Our mission at Poz Haven is to inspire love and hope to women diagnosed with HIV delivering services with a change in attitude and an innovative approach to break through the stigma to achieve a healthier outcome.
Who We Are:
Poz Haven Foundation is a 501c3 non-profit organization fighting to change the way communities look at HIV by changing the language we use when addressing HIV. We started out as a grassroots advocacy speaking on the streets to individuals so we can get their opinion on the HIV virus. Providing mentoring over the phone to women who have been newly diagnosed and helping them get through their diagnosis and letting them know the importance of staying in care in hopes that they can achieve an undetectable viral load. Poz Haven Foundation wants to develop a relationship, a friendship, a closeness with women of color, African women and women of trans experience that have been diagnosed with HIV those who need the support and showing them that there is someone out there that cares about what is needed in the community when it comes to HIV and working to end the stigma associated with HIV. Being a surrogate for women of color who are not open with their status. Creating a hub of information where people can access policies and assistance in a simple and understanding way.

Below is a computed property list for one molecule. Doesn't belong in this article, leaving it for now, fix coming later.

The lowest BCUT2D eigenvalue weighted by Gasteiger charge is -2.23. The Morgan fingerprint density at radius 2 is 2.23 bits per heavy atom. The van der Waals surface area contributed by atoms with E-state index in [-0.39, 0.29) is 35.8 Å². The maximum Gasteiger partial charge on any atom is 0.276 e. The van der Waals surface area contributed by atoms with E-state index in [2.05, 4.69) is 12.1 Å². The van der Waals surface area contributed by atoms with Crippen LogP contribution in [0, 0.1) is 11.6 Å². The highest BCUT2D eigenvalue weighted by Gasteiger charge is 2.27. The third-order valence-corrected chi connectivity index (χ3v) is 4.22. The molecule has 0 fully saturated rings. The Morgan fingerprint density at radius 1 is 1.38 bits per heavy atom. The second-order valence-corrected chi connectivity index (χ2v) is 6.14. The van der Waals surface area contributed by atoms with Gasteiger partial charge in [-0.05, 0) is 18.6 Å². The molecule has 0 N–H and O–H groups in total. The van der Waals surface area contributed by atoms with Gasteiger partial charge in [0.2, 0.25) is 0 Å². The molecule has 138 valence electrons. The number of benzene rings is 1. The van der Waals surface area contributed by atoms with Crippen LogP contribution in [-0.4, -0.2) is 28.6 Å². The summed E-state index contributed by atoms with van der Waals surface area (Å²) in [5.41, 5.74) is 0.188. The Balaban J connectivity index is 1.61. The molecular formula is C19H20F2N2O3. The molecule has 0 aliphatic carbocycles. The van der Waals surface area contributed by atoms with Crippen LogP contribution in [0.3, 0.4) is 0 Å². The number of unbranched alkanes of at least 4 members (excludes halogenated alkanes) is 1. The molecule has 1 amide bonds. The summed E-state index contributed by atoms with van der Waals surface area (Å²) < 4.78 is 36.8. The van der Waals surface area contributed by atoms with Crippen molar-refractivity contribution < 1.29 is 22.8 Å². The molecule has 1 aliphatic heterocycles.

HIV in women of color
There are 34 million worldwide living with HIV, 1.1 million people living with HIV in the U.S. and Black women continue to be diagnosed with HIV at disproportionately higher rates than their white counterparts, stated by the CDC. In 2016 Black women in the United States were accounted for only 13% of the United States population, but 60% of the new HIV diagnosis were Black women.
Lacking the use of condoms and having sexual intercourse with numerous partners will bring the risk of being diagnosed even higher. African Americans have less access to health care, poverty, racial discrimination and a higher rate of incarceration all this can cause the rate of HIV diagnosis to climb. There is also the stigma associated with HIV fear of disclosing sexual orientation, or one’s risk behavior. It is very important to know one’s HIV status, but those who don’t know their HIV status can’t get into care and this will cause someone to transmit HIV unknowingly to someone else.
HIV affects us all as a whole no matter our age, race, gender or religion.
How to know if you're HIV positive?
The only way to know for sure if you're HIV positive is to get tested. It's so much better to know than not to know. Knowing your HIV status is very important. If you have contracted HIV you should be in care as soon as possible and start taking better care of your health by getting on ARV's (HIV Medication). Knowing your HIV status will also prevent you from transmitting HIV.